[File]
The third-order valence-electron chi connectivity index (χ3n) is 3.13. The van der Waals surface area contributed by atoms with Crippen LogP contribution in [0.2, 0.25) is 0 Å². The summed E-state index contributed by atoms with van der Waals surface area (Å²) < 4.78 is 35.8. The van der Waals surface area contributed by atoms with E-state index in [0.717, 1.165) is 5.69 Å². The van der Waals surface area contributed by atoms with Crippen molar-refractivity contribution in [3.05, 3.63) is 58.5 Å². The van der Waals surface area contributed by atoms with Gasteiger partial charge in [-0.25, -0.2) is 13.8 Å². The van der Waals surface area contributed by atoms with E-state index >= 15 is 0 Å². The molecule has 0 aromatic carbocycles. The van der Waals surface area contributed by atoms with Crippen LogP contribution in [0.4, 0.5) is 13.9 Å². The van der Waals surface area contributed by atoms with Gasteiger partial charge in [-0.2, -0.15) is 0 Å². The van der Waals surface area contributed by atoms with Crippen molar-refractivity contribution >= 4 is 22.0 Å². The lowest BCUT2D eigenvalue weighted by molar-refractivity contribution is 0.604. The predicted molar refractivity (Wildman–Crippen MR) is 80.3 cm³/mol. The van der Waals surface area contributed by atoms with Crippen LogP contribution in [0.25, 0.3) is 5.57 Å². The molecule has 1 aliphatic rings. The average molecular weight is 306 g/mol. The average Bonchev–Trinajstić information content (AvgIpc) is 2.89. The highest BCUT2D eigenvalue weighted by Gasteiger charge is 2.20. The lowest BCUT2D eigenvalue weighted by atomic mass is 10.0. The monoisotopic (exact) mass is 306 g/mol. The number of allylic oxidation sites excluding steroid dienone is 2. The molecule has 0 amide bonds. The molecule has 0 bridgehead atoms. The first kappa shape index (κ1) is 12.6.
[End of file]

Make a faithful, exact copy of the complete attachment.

The third-order valence-electron chi connectivity index (χ3n) is 3.13. The van der Waals surface area contributed by atoms with Crippen LogP contribution in [0.2, 0.25) is 0 Å². The summed E-state index contributed by atoms with van der Waals surface area (Å²) < 4.78 is 35.8. The van der Waals surface area contributed by atoms with E-state index in [0.717, 1.165) is 5.69 Å². The van der Waals surface area contributed by atoms with Crippen molar-refractivity contribution in [3.05, 3.63) is 58.5 Å². The van der Waals surface area contributed by atoms with Gasteiger partial charge in [-0.25, -0.2) is 13.8 Å². The van der Waals surface area contributed by atoms with E-state index >= 15 is 0 Å². The molecule has 0 aromatic carbocycles. The van der Waals surface area contributed by atoms with Crippen LogP contribution in [0.4, 0.5) is 13.9 Å². The van der Waals surface area contributed by atoms with Gasteiger partial charge in [-0.2, -0.15) is 0 Å². The van der Waals surface area contributed by atoms with Crippen molar-refractivity contribution >= 4 is 22.0 Å². The lowest BCUT2D eigenvalue weighted by molar-refractivity contribution is 0.604. The predicted molar refractivity (Wildman–Crippen MR) is 80.3 cm³/mol. The van der Waals surface area contributed by atoms with Crippen LogP contribution in [0.25, 0.3) is 5.57 Å². The molecule has 1 aliphatic rings. The average molecular weight is 306 g/mol. The average Bonchev–Trinajstić information content (AvgIpc) is 2.89. The highest BCUT2D eigenvalue weighted by Gasteiger charge is 2.20. The lowest BCUT2D eigenvalue weighted by atomic mass is 10.0. The monoisotopic (exact) mass is 306 g/mol. The number of allylic oxidation sites excluding steroid dienone is 2. The molecule has 0 amide bonds. The molecule has 0 bridgehead atoms. The first kappa shape index (κ1) is 12.6.